Not content with being the dominant online bookseller, Amazon long ago branched out into all manner of consumer goods. It has pioneered computing as a utility service through Amazon Web Services, and more recently has become a major seller of digital downloads and of tablet devices tuned to consume that content.
There's an obvious hole in its product portfolio and it's shaped like a mobile phone--the company has an Android-based App Store and an Android-based tablet, but no Android phone bearing its brand. That, however, may change.
Research analysts working for Citi believe Amazon will start selling a smartphone of its own late next year.
"Based on our supply chain channel checks in Asia led by Kevin Chang, Citi's Taipei-based hardware research analyst, we believe an Amazon Smartphone will be launched in 4Q12," said a Citi research note published Nov. 17.
It may be an obvious move for Amazon, given the company's push into tablet territory and its affinity for Android. But it's a move motivated by the most pernicious trend in computing these days: vertical integration, aka, platform imprisonment.
Amazon wants to sell you a phone so you'll buy Amazon App Store apps and Kindle e-books, which will almost certainly be readable on this expected Kindle phone (too bad the name Phondle won't fly).
[ Want to avoid Android App stinkers? See 10 Android App Flops. ]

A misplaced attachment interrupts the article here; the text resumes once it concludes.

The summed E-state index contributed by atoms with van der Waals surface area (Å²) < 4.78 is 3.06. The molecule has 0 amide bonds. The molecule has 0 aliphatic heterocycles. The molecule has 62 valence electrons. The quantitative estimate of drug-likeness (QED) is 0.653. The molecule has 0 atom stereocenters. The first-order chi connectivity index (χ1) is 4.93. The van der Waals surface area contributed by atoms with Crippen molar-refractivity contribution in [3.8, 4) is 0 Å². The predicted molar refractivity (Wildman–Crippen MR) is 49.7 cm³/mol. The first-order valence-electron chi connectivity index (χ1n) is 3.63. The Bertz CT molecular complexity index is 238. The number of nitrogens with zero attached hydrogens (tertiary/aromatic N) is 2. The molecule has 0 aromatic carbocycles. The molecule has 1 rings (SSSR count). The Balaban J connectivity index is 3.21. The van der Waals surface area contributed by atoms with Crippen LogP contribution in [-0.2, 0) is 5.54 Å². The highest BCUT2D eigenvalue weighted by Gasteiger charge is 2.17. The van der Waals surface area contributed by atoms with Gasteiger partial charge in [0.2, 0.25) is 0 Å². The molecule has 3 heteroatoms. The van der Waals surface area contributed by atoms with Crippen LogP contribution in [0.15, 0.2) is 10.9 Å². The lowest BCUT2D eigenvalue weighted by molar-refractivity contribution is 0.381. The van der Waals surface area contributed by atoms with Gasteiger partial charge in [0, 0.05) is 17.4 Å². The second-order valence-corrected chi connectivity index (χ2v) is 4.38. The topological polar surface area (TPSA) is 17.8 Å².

If only Amazon aspired to sell "a revolutionary and magical product that is literally five years ahead of any other mobile phone," to borrow the words used by the late Steve Jobs to describe the first iPhone.
Instead, expect something akin to a store-branded credit card, a tool more focused on customer loyalty than on customer delight and amazement. Amazon may have an excuse--we're just following in the path of Apple--but that doesn't mean there aren't less limiting ways to keep customers engaged.
Amazon's smartphone looks like it will cost somewhere between $199 and $250, based on an estimated manufacturing cost of $150 to $170. Maybe Amazon will sell it for a loss, as way to drive the sale of apps and digital content.
But it will be hard to beat the price of the iPhone 3GS, available with a two-year service contract for $0.99 from AT&T. Chances are Amazon's phone will be undistinguished mid-range hardware running a forked version of Android 4.0, even as Google-Motorola phones emerge with a more modern version of Android.
If Amazon cares about making a great smartphone, it will pursue Steve Jobs' dream of developing a separate phone network, outside of the existing mobile carriers, and it will do so not to create captive customers but to deliver wireless service at rates far lower than today's inflated mobile subscription plans. Republic Wireless has the right idea with its $19 a month smartphone plan, even if it may not be the company that changes the game. The next great smartphone will be the one that transforms the network and its cost structure.
Amazon, think different(ly). If you're going to sell phones, make sure it's not running Android version me-too.
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